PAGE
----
Thursday, February 04, 2021

The mouse and the umpire: Mortimer Also by Jo Rice

Long ago, I heard a book called Mortimer Also read on Jackanory.

Jackanory? It was a television programme in which someone sat down and read you a story. No animation. No special effects. Just a few illustrations if you were lucky.

Mortimer Also concerned a test match umpire and a mouse who lived in his cottage. The umpire did not want anyone to know his eyesight was failing, so the mouse would sit on his head, peer out through a hole in his panama and yank his hair to signal whether or not to give a close lbw appeal.

I know would be too far-fetched for today’s children. Just imagine: an umpire standing in a test in his home country!

But it was a lovely story and it introduced me to Francis Thompson’s poem At Lord's:

For the field is full of shades as I near the shadowy coast,
And a ghostly batsman plays to the bowling of a ghost,
And I look through my tears on a soundless-clapping host
As the run-stealers flicker to and fro, To and fro:
O my Hornby and my Barlow long ago!

One of the eerie things about the Internet is the way it allows you to recover your childhood.

Thanks to the IMDB I can tell you that I heard Mortimer Also read on Jackanory by Harry Fowler in May 1969. Fowler had made a good living playing chirpy cockney evacuees in 1940s films, but his acting career never really took off after that.

And thanks to eBay, I now have my open copy of the book. It was written by Jo Rice and illustrated by David Knight.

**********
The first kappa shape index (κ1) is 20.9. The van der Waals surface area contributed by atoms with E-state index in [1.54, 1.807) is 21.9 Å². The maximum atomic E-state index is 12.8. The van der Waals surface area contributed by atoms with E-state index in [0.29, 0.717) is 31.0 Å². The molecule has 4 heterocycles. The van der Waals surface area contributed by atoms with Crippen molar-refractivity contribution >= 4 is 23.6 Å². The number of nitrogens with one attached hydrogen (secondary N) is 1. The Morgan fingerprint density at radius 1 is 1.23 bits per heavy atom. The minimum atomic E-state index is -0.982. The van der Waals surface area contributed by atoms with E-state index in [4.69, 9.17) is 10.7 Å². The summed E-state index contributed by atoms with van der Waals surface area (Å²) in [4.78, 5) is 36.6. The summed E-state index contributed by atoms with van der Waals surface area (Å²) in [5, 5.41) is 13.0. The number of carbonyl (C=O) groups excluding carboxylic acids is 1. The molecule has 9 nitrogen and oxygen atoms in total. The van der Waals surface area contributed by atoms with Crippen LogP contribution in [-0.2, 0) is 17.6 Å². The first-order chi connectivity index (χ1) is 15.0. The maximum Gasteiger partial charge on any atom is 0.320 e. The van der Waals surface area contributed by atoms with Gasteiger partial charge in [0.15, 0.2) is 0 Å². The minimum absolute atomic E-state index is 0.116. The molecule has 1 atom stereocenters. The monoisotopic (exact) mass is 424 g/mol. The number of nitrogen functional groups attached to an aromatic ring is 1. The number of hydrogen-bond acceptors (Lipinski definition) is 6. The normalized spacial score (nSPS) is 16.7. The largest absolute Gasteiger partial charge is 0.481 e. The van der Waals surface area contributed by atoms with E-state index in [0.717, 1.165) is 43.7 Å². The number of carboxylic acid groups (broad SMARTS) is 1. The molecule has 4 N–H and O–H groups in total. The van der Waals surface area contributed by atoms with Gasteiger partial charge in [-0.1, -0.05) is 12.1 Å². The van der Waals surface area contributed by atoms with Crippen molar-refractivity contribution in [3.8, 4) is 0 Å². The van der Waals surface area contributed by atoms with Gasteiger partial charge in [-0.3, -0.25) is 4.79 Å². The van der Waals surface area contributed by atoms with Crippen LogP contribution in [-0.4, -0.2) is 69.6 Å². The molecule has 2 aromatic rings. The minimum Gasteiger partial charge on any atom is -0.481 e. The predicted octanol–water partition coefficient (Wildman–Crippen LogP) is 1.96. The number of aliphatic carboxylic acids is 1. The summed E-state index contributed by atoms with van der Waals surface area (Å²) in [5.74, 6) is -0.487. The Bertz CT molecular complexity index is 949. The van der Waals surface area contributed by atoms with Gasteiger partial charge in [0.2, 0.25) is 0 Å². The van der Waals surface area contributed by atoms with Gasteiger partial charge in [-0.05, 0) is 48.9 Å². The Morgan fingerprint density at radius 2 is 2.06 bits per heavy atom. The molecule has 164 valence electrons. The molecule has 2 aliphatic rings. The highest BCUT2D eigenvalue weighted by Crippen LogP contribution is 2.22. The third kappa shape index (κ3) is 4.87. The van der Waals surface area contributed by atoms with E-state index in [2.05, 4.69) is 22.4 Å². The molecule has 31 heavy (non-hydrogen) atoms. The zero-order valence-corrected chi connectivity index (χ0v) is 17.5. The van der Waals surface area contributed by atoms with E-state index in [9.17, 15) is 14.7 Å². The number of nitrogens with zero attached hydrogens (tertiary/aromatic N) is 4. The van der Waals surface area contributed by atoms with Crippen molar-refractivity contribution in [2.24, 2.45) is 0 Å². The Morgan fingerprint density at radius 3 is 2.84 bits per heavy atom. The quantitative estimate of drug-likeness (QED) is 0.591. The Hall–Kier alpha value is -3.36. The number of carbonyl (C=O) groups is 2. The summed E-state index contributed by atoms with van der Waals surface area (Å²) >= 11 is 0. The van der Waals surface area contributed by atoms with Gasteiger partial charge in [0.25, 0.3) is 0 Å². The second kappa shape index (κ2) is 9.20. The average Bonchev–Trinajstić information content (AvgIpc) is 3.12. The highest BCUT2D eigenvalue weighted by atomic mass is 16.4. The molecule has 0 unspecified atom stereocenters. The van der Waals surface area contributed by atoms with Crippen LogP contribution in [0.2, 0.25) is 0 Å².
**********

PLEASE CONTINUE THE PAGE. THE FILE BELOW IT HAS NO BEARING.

Extensive research (reading the blurb on the book’s jacket) suggests that Jo Rice was a woman and thus probably not the Jonathan “Jo” Rice who has written many cricket books and is the brother of Sir Tim Rice.

One other point: trawling the further recesses of the Internet reveals that Jackanory repeated “Mortimer Also” in July 1971.

It is notable that this page tell you: "Next week: The Village That Slept with Rosalie Crutchley."

Children’s television in the early seventies was a lot racier than people imagine.


This post first appeared on The Corridor, where Tim Rice's brother left a comment confirming that he was not the author of Mortimer Also.

A blog post on Ramblings on my bookshelves suggests the story was inspired by the 1961 Ashes series in England and that Graham McKenzie and Ted Dexter appear in it as lightly fictionalised characters.

1 comment:

brandnewguy said...

"At Lord's" reminds me of the spectral beauty of Roy Harper's "When An Old Cricketer Leaves The Crease":